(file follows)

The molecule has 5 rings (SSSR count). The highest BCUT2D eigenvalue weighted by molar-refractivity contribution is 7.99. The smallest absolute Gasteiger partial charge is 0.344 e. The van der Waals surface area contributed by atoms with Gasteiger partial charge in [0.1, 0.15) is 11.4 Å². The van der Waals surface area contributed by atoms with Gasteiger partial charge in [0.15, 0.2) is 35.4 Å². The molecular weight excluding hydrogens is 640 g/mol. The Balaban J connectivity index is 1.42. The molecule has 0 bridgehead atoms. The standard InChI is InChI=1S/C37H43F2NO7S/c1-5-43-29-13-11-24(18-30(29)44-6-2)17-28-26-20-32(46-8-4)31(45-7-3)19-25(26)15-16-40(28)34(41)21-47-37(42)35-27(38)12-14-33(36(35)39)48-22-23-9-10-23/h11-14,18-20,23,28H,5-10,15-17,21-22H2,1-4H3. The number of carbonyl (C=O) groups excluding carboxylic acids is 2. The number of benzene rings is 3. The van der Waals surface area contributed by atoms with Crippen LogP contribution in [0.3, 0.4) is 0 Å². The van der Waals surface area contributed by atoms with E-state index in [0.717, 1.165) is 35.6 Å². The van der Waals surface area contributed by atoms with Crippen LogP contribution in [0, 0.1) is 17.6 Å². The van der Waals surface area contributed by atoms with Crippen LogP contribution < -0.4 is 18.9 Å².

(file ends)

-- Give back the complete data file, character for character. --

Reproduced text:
The molecule has 5 rings (SSSR count). The highest BCUT2D eigenvalue weighted by molar-refractivity contribution is 7.99. The smallest absolute Gasteiger partial charge is 0.344 e. The van der Waals surface area contributed by atoms with Gasteiger partial charge in [0.1, 0.15) is 11.4 Å². The van der Waals surface area contributed by atoms with Gasteiger partial charge in [0.15, 0.2) is 35.4 Å². The molecular weight excluding hydrogens is 640 g/mol. The Balaban J connectivity index is 1.42. The molecule has 0 bridgehead atoms. The standard InChI is InChI=1S/C37H43F2NO7S/c1-5-43-29-13-11-24(18-30(29)44-6-2)17-28-26-20-32(46-8-4)31(45-7-3)19-25(26)15-16-40(28)34(41)21-47-37(42)35-27(38)12-14-33(36(35)39)48-22-23-9-10-23/h11-14,18-20,23,28H,5-10,15-17,21-22H2,1-4H3. The number of carbonyl (C=O) groups excluding carboxylic acids is 2. The number of benzene rings is 3. The van der Waals surface area contributed by atoms with Crippen LogP contribution in [0.3, 0.4) is 0 Å². The van der Waals surface area contributed by atoms with E-state index in [0.717, 1.165) is 35.6 Å². The van der Waals surface area contributed by atoms with Crippen LogP contribution in [0, 0.1) is 17.6 Å². The van der Waals surface area contributed by atoms with Crippen LogP contribution < -0.4 is 18.9 Å².